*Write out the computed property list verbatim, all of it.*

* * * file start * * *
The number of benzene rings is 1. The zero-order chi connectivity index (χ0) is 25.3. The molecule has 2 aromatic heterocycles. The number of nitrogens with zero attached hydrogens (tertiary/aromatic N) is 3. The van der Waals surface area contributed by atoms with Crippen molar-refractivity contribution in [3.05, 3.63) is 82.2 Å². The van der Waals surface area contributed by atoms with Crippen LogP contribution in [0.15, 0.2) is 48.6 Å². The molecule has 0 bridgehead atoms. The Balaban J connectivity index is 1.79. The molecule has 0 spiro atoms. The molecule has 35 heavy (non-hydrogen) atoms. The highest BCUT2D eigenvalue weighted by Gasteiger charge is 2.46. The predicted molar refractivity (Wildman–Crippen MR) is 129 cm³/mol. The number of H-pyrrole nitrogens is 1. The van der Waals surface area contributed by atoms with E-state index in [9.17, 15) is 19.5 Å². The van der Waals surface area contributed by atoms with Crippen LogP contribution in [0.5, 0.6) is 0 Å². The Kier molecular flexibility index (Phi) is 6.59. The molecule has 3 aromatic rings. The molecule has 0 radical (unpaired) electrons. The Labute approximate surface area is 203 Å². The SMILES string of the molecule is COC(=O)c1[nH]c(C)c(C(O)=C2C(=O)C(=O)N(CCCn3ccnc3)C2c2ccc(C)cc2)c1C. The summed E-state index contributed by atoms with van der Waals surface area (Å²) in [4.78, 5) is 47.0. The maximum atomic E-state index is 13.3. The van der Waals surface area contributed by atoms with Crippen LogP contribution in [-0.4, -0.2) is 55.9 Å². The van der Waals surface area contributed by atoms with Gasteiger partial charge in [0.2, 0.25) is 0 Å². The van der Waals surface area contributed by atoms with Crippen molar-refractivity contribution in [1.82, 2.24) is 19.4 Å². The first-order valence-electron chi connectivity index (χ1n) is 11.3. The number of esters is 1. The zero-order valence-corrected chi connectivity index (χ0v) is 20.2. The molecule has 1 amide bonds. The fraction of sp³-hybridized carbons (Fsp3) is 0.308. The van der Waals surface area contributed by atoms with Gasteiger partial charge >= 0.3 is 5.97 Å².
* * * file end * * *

The number of benzene rings is 1. The zero-order chi connectivity index (χ0) is 25.3. The molecule has 2 aromatic heterocycles. The number of nitrogens with zero attached hydrogens (tertiary/aromatic N) is 3. The van der Waals surface area contributed by atoms with Crippen molar-refractivity contribution in [3.05, 3.63) is 82.2 Å². The van der Waals surface area contributed by atoms with Crippen LogP contribution in [0.15, 0.2) is 48.6 Å². The molecule has 0 bridgehead atoms. The Balaban J connectivity index is 1.79. The molecule has 0 spiro atoms. The molecule has 35 heavy (non-hydrogen) atoms. The highest BCUT2D eigenvalue weighted by Gasteiger charge is 2.46. The predicted molar refractivity (Wildman–Crippen MR) is 129 cm³/mol. The number of H-pyrrole nitrogens is 1. The van der Waals surface area contributed by atoms with E-state index in [9.17, 15) is 19.5 Å². The van der Waals surface area contributed by atoms with Crippen LogP contribution in [0.5, 0.6) is 0 Å². The Kier molecular flexibility index (Phi) is 6.59. The molecule has 3 aromatic rings. The molecule has 0 radical (unpaired) electrons. The Labute approximate surface area is 203 Å². The SMILES string of the molecule is COC(=O)c1[nH]c(C)c(C(O)=C2C(=O)C(=O)N(CCCn3ccnc3)C2c2ccc(C)cc2)c1C. The summed E-state index contributed by atoms with van der Waals surface area (Å²) in [4.78, 5) is 47.0. The maximum atomic E-state index is 13.3. The van der Waals surface area contributed by atoms with Crippen LogP contribution in [-0.4, -0.2) is 55.9 Å². The van der Waals surface area contributed by atoms with Gasteiger partial charge in [0.2, 0.25) is 0 Å². The van der Waals surface area contributed by atoms with Crippen molar-refractivity contribution in [1.82, 2.24) is 19.4 Å². The first-order valence-electron chi connectivity index (χ1n) is 11.3. The number of esters is 1. The zero-order valence-corrected chi connectivity index (χ0v) is 20.2. The molecule has 1 amide bonds. The fraction of sp³-hybridized carbons (Fsp3) is 0.308. The van der Waals surface area contributed by atoms with Gasteiger partial charge >= 0.3 is 5.97 Å².